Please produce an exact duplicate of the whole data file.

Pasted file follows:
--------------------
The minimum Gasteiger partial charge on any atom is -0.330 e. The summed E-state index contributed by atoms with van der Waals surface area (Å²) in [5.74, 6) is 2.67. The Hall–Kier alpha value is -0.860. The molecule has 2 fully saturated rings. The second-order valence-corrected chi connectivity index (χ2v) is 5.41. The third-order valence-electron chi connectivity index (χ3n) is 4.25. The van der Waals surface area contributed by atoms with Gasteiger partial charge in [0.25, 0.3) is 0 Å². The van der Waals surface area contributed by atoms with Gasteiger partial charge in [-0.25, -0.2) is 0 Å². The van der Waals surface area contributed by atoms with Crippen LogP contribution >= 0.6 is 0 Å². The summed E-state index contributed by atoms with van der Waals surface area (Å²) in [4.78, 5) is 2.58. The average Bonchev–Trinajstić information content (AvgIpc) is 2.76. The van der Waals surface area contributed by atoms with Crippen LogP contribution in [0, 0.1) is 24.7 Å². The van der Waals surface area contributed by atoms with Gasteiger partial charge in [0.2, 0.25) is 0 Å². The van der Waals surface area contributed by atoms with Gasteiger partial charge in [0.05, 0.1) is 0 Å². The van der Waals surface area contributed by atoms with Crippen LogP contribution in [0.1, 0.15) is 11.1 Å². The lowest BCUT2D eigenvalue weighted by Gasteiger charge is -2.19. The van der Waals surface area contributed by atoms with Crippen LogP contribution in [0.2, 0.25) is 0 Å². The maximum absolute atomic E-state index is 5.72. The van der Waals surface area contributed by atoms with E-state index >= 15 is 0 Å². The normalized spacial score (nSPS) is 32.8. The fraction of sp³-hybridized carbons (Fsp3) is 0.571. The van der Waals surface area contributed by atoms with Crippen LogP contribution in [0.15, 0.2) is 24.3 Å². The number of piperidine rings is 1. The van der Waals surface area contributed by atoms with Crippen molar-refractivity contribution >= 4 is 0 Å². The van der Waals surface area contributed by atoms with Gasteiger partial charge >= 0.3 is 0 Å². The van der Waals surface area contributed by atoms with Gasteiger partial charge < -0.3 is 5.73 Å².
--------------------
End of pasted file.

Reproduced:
The minimum Gasteiger partial charge on any atom is -0.330 e. The summed E-state index contributed by atoms with van der Waals surface area (Å²) in [5.74, 6) is 2.67. The Hall–Kier alpha value is -0.860. The molecule has 2 fully saturated rings. The second-order valence-corrected chi connectivity index (χ2v) is 5.41. The third-order valence-electron chi connectivity index (χ3n) is 4.25. The van der Waals surface area contributed by atoms with Gasteiger partial charge in [0.25, 0.3) is 0 Å². The van der Waals surface area contributed by atoms with Gasteiger partial charge in [-0.25, -0.2) is 0 Å². The van der Waals surface area contributed by atoms with Crippen LogP contribution >= 0.6 is 0 Å². The summed E-state index contributed by atoms with van der Waals surface area (Å²) in [4.78, 5) is 2.58. The average Bonchev–Trinajstić information content (AvgIpc) is 2.76. The van der Waals surface area contributed by atoms with Crippen LogP contribution in [0, 0.1) is 24.7 Å². The van der Waals surface area contributed by atoms with Gasteiger partial charge in [0.2, 0.25) is 0 Å². The van der Waals surface area contributed by atoms with Gasteiger partial charge in [0.05, 0.1) is 0 Å². The van der Waals surface area contributed by atoms with Crippen LogP contribution in [0.1, 0.15) is 11.1 Å². The lowest BCUT2D eigenvalue weighted by Gasteiger charge is -2.19. The van der Waals surface area contributed by atoms with Crippen LogP contribution in [0.2, 0.25) is 0 Å². The maximum absolute atomic E-state index is 5.72. The van der Waals surface area contributed by atoms with E-state index >= 15 is 0 Å². The normalized spacial score (nSPS) is 32.8. The fraction of sp³-hybridized carbons (Fsp3) is 0.571. The van der Waals surface area contributed by atoms with Crippen LogP contribution in [0.15, 0.2) is 24.3 Å². The number of piperidine rings is 1. The van der Waals surface area contributed by atoms with Crippen molar-refractivity contribution >= 4 is 0 Å². The van der Waals surface area contributed by atoms with Gasteiger partial charge >= 0.3 is 0 Å². The van der Waals surface area contributed by atoms with Gasteiger partial charge < -0.3 is 5.73 Å².